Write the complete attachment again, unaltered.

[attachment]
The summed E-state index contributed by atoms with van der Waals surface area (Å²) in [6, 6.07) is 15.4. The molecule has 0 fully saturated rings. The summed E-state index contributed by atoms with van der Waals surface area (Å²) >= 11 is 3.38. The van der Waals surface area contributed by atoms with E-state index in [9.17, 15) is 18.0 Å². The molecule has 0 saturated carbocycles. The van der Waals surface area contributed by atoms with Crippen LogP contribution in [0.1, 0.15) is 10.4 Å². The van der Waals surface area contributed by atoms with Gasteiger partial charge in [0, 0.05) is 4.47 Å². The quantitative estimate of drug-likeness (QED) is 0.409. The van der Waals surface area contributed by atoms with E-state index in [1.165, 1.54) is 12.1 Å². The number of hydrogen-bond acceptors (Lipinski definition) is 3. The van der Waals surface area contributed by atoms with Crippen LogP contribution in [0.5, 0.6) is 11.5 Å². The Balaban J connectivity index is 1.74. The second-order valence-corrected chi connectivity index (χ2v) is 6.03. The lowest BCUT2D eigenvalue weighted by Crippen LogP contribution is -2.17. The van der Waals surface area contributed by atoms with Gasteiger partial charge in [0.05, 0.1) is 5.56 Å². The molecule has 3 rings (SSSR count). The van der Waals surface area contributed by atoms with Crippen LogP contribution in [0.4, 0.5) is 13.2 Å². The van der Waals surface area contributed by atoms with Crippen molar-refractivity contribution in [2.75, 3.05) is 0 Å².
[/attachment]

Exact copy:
The summed E-state index contributed by atoms with van der Waals surface area (Å²) in [6, 6.07) is 15.4. The molecule has 0 fully saturated rings. The summed E-state index contributed by atoms with van der Waals surface area (Å²) >= 11 is 3.38. The van der Waals surface area contributed by atoms with E-state index in [9.17, 15) is 18.0 Å². The molecule has 0 saturated carbocycles. The van der Waals surface area contributed by atoms with Crippen LogP contribution in [0.1, 0.15) is 10.4 Å². The van der Waals surface area contributed by atoms with Gasteiger partial charge in [0, 0.05) is 4.47 Å². The quantitative estimate of drug-likeness (QED) is 0.409. The van der Waals surface area contributed by atoms with E-state index in [1.165, 1.54) is 12.1 Å². The number of hydrogen-bond acceptors (Lipinski definition) is 3. The van der Waals surface area contributed by atoms with Crippen LogP contribution in [0.5, 0.6) is 11.5 Å². The Balaban J connectivity index is 1.74. The second-order valence-corrected chi connectivity index (χ2v) is 6.03. The lowest BCUT2D eigenvalue weighted by Crippen LogP contribution is -2.17. The van der Waals surface area contributed by atoms with Gasteiger partial charge in [0.05, 0.1) is 5.56 Å². The molecule has 3 rings (SSSR count). The van der Waals surface area contributed by atoms with Crippen LogP contribution in [0.4, 0.5) is 13.2 Å². The van der Waals surface area contributed by atoms with Crippen molar-refractivity contribution in [2.75, 3.05) is 0 Å².